The naked truth about packaging |

The naked truth about packaging

Janet Urquhart
The Aspen Times
Aspen, CO Colorado
Jordan Curet/The Aspen Times
ALL | The Aspen Times

ASPEN ” Belle Richardson showed her guts ” and plenty more ” Wednesday in Aspen.

For a half-hour, the employee at LUSH, a downtown shop specializing in handmade, unpackaged soaps and similar goods, bared all, but for an apron, to call attention to the wastefulness of product packaging. Passers-by definitely noticed her, if not her cause.

“Ask Me Why I’m Naked” read her apron, which left her backside buff but for the apron strap tied around her waist. She handed out fliers from her post outside the store’s front door that explained LUSH’s stand ” “packaging is rubbish” ” but when she asked one passer-by if he wanted to know why she was naked, he said, “Not really.”

“Is it illegal, what she’s doing?” said another.

“This wouldn’t be allowed in South Dakota,” said visitor Julie Luke. “Oh, they’d arrest her.”

“Do you have sunblock on?” someone else inquired.

Many observers appeared nonplused, averting their gaze as they passed by the corner of Hunter Street and Cooper Avenue, while others stopped to take a picture with their cell phones. Chris Minor of Aspen came across the street to pose with Richardson for a photo.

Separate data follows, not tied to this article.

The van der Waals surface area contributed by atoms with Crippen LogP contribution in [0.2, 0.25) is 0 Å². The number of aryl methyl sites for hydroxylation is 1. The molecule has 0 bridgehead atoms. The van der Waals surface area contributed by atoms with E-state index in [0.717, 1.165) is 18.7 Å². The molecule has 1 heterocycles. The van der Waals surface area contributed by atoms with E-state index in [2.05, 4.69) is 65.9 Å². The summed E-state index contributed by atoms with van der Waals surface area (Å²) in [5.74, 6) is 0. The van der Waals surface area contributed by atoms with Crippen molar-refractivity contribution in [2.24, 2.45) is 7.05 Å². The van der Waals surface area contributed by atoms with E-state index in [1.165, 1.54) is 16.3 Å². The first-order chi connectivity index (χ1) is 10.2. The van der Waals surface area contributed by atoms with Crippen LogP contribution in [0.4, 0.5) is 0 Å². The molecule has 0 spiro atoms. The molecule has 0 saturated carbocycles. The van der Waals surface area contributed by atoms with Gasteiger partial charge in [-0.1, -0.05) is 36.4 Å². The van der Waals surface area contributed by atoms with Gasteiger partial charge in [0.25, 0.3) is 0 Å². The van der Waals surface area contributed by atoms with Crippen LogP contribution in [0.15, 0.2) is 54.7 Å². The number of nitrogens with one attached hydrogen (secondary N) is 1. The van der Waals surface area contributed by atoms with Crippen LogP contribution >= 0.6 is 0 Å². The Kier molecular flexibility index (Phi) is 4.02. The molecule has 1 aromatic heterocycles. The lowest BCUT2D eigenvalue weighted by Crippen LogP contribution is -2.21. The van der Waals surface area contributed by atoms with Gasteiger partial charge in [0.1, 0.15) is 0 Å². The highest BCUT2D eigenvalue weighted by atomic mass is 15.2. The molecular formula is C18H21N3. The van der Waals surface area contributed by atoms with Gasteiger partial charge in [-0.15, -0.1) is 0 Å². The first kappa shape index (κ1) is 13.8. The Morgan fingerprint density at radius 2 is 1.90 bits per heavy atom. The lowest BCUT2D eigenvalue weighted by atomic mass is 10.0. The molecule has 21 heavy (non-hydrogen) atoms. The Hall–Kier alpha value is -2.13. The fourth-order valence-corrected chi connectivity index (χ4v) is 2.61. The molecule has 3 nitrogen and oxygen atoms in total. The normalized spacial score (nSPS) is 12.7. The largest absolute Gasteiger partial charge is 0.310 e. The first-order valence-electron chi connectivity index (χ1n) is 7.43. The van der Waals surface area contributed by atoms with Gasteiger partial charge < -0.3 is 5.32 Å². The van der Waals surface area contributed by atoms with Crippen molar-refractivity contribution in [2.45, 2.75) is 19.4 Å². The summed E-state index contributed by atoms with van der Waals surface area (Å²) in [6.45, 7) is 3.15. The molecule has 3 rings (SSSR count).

On the whole, though, women were more likely to stop and to congratulate Richardson for her courage and conviction, while men frequently appeared embarrassed by the sight.

Out in the street, traffic often slowed to a crawl, as Richardson garnered stares from surprised motorists.

A co-worker was expected to join Richardson in the demonstration ” one of some 25 planned across the country at LUSH locations ” but was called away by a death in her family.

“I was a little nervous coming out here, but you know, you’ve seen one, you’ve seen them all,” Richardson said. “You’ve got to stand up for what you believe in.”

Noelle Gunn, the store’s assistant manager, stood at the shop door to lend moral support, but remained clothed.

She was surprised to see many passers-by shy away from the scene instead of asking questions about Richardson’s purpose or stepping up to take a flier.

“I think people get embarrassed,” she said.

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